"A fundamental problem is that tiny countries have few industries, so that expansions and contractions in one industry - such as tourism - can have a significant effect on the exchange rate, output and unemployment," Gylfi Zoega, an economist at the University of Iceland, told DW.
A volcanic island with a Scandinavian culture that's geographically closer to Greenland than to mainland Europe, Iceland's total population is just 333,000 - about the same as that of a mid-sized town in England. It's considered part of Europe, but isn't a member of the European Union.
Just a few products
The country's economy has three main products to offer the world, which it trades for everything else - from socks and shoes to petrol, computers and cars.
Those three products are fish, tourism, and abundant geothermal electricity. The latter is used to power a few big metal refineries, including three big aluminum smelters. Aluminum oxide is imported from overseas, smelted into pure aluminum in a process that requires a great deal of electricity, and exported.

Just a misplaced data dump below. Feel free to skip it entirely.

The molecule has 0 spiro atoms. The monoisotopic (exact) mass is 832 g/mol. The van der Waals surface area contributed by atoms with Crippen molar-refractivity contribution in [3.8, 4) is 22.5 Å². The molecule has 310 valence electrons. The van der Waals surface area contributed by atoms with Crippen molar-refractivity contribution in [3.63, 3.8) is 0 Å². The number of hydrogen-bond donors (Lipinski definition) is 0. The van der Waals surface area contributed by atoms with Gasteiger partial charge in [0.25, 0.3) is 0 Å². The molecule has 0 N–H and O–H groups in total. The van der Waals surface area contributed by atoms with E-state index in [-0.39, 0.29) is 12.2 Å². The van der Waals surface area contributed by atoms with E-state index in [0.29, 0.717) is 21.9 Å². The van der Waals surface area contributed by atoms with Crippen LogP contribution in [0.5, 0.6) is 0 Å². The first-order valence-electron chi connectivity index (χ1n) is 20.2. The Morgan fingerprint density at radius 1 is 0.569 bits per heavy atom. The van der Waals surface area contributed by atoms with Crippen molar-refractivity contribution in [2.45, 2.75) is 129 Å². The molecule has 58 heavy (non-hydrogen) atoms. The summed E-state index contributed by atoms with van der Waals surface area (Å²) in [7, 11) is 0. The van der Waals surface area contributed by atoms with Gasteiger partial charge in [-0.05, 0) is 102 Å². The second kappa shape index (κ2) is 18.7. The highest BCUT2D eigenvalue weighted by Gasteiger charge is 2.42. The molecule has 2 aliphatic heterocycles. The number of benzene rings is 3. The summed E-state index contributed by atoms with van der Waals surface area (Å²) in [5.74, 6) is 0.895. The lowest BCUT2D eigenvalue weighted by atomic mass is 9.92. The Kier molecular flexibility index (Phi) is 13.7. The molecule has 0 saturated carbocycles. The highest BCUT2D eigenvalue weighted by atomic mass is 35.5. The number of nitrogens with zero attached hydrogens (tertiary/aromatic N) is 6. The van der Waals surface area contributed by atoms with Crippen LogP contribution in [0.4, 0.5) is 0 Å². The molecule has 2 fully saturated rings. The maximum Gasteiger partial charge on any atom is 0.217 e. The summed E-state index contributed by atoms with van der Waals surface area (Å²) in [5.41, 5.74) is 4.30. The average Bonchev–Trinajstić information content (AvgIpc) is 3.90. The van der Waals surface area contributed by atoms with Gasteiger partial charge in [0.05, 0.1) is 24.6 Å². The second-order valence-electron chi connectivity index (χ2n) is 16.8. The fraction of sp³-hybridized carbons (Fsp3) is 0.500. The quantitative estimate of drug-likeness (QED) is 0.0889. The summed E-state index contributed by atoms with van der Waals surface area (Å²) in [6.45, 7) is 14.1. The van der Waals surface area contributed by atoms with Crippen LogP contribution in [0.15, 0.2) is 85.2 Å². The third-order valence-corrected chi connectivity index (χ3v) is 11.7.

Swings in global commodity prices - fish, aluminum, iron - can drive the value of its currency up or down, just like the value of the Russian rouble depends heavily on oil and gas prices.
Recently, a tourism boom (that's Gullfoss waterfall at the top of this page) and healthy demand for fish products as well as aluminum has led to Iceland's recording a 7.2 percent rise in its GDP for 2016 - and also to a big rise in the value of the króna (plural krónur): At present, one euro buys about 120 krónur, whereas one year ago, a euro bought more than 140 krónur.